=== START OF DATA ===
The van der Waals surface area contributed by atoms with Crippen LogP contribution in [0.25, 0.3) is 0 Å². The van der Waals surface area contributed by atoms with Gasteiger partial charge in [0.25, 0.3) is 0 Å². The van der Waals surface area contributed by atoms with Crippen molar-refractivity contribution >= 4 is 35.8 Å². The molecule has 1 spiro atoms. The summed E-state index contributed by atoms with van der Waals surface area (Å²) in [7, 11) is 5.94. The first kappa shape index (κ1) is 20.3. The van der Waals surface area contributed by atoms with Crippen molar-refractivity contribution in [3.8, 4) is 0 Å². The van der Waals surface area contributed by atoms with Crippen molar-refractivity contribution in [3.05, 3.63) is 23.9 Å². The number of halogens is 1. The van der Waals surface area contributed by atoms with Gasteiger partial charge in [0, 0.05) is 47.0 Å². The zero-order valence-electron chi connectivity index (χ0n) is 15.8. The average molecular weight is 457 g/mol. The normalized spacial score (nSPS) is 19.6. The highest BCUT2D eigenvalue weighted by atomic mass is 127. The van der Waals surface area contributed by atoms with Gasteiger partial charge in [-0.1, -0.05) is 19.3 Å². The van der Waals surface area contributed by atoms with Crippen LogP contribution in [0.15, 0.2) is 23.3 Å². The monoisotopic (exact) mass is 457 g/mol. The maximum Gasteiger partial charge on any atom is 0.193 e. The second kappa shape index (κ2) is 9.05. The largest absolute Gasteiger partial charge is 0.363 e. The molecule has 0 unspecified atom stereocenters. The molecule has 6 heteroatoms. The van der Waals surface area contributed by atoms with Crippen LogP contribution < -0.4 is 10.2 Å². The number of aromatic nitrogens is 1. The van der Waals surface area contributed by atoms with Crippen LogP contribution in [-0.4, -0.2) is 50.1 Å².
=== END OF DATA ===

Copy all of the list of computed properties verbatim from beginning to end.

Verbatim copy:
The van der Waals surface area contributed by atoms with Crippen LogP contribution in [0.25, 0.3) is 0 Å². The van der Waals surface area contributed by atoms with Gasteiger partial charge in [0.25, 0.3) is 0 Å². The van der Waals surface area contributed by atoms with Crippen molar-refractivity contribution >= 4 is 35.8 Å². The molecule has 1 spiro atoms. The summed E-state index contributed by atoms with van der Waals surface area (Å²) in [7, 11) is 5.94. The first kappa shape index (κ1) is 20.3. The van der Waals surface area contributed by atoms with Crippen molar-refractivity contribution in [3.8, 4) is 0 Å². The van der Waals surface area contributed by atoms with Crippen molar-refractivity contribution in [3.05, 3.63) is 23.9 Å². The number of halogens is 1. The van der Waals surface area contributed by atoms with Gasteiger partial charge in [0, 0.05) is 47.0 Å². The zero-order valence-electron chi connectivity index (χ0n) is 15.8. The average molecular weight is 457 g/mol. The normalized spacial score (nSPS) is 19.6. The highest BCUT2D eigenvalue weighted by atomic mass is 127. The van der Waals surface area contributed by atoms with Gasteiger partial charge in [-0.1, -0.05) is 19.3 Å². The van der Waals surface area contributed by atoms with Crippen LogP contribution in [0.15, 0.2) is 23.3 Å². The monoisotopic (exact) mass is 457 g/mol. The maximum Gasteiger partial charge on any atom is 0.193 e. The second kappa shape index (κ2) is 9.05. The largest absolute Gasteiger partial charge is 0.363 e. The molecule has 0 unspecified atom stereocenters. The molecule has 6 heteroatoms. The van der Waals surface area contributed by atoms with Crippen LogP contribution < -0.4 is 10.2 Å². The number of aromatic nitrogens is 1. The van der Waals surface area contributed by atoms with Crippen LogP contribution in [-0.4, -0.2) is 50.1 Å².